He adds, “And we’re all cognizant of Who it is, and it’s not us. Sometimes we like to think it’s us but that’s just not how it works.” 


The Future of Heroic Media

Currently Heroic Media is running two 13-week TV campaigns per year, in addition to the perennial billboard campaigns. Their life-affirming TV ads run on MTV, Univision, and Black Entertainment Television (BET).

The last station in that list, BET, points to the focus of Heroic Media’s latest project, which is drawing attention to the massive racial imbalance in the abortion rate in the U.S., and the fact that Planned Parenthood specifically targets minority neighborhoods with its abortion facilities.

The campaign, entitled Planned Parenthood Aborts African Americans, or ppAbortsaa, uses billboards, TV commercials and a website to proclaim that “the most dangerous place for an African American is in the womb.” The website observes that “An African American baby is three times more likely to be aborted from the womb than a white baby,” and highlights the statistic that Planned Parenthood has placed upwards of 70% of its facilities in minority neighborhoods.

Ironically, says Follett, while Heroic Media has had little trouble getting highly liberal stations such as MTV to air many of their previous campaigns, the ads for ppAbortsaa are being rejected on the basis of “racism.”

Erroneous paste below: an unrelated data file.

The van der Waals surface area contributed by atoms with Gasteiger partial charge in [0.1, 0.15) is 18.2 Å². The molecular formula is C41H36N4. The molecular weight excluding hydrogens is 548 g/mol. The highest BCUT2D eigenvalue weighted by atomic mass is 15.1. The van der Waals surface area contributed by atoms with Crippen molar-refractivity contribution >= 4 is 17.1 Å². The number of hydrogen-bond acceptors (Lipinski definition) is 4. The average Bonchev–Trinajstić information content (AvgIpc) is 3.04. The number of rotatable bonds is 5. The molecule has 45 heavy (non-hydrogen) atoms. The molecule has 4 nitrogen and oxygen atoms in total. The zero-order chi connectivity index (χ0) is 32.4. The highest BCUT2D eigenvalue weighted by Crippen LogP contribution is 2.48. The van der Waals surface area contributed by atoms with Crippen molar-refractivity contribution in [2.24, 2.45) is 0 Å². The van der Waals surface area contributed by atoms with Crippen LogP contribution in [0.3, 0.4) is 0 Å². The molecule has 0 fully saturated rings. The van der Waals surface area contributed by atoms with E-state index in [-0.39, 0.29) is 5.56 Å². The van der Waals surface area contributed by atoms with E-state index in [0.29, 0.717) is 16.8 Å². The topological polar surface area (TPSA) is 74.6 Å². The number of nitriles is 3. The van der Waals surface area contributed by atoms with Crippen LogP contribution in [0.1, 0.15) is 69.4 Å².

“I’m beside myself trying to find out how it’s racist,” said Follett.

When asked what the goals are for Heroic Media in the years ahead, Follett responds simply that the organization wants nothing more than to help crisis pregnancy centers all across the U.S. do their job by getting pregnant women in crisis situations to seek them out.

“We work for Carenet and Heartbeat International,” he says. “Our goal is to generate traffic and to help the pro-life movement reduce the abortion ratio throughout the country.”

In order to do that Heroic Media has a strategic plan to have five regional presidents around the United States, and to find 1 million pro-life people who are willing to help get pro-life media on the airwaves. Already Heroic Media has 25 staff members scattered throughout the country, and has made tremendous strides in expanding into new markets, including Jacksonville, Florida, and Chicago, Illinois. The organization is also doing work in Latin America, and runs a website for teens, TeenBreaks.com, which uses keyword advertizing on the internet to outbid pro-abortion groups like Planned Parenthood.